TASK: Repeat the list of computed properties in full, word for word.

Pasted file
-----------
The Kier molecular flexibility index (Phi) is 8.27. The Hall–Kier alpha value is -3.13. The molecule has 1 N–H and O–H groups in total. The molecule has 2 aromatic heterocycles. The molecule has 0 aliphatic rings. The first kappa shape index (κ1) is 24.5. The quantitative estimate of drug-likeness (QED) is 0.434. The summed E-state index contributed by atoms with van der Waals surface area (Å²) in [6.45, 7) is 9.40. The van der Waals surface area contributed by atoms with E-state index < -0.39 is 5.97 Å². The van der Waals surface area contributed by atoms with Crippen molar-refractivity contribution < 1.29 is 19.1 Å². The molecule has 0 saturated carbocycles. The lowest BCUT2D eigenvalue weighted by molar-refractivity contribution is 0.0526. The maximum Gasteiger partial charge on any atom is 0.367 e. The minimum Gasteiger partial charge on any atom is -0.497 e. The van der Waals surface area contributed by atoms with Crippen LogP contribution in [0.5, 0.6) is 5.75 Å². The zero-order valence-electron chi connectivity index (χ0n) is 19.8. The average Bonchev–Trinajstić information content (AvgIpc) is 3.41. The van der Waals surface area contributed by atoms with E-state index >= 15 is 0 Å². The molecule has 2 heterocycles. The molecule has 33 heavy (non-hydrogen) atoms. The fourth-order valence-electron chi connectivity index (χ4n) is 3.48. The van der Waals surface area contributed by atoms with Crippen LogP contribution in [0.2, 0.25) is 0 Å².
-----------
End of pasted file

The Kier molecular flexibility index (Phi) is 8.27. The Hall–Kier alpha value is -3.13. The molecule has 1 N–H and O–H groups in total. The molecule has 2 aromatic heterocycles. The molecule has 0 aliphatic rings. The first kappa shape index (κ1) is 24.5. The quantitative estimate of drug-likeness (QED) is 0.434. The summed E-state index contributed by atoms with van der Waals surface area (Å²) in [6.45, 7) is 9.40. The van der Waals surface area contributed by atoms with E-state index < -0.39 is 5.97 Å². The van der Waals surface area contributed by atoms with Crippen molar-refractivity contribution < 1.29 is 19.1 Å². The molecule has 0 saturated carbocycles. The lowest BCUT2D eigenvalue weighted by molar-refractivity contribution is 0.0526. The maximum Gasteiger partial charge on any atom is 0.367 e. The minimum Gasteiger partial charge on any atom is -0.497 e. The van der Waals surface area contributed by atoms with Crippen LogP contribution in [0.5, 0.6) is 5.75 Å². The zero-order valence-electron chi connectivity index (χ0n) is 19.8. The average Bonchev–Trinajstić information content (AvgIpc) is 3.41. The van der Waals surface area contributed by atoms with E-state index >= 15 is 0 Å². The molecule has 2 heterocycles. The molecule has 33 heavy (non-hydrogen) atoms. The fourth-order valence-electron chi connectivity index (χ4n) is 3.48. The van der Waals surface area contributed by atoms with Crippen LogP contribution in [0.2, 0.25) is 0 Å².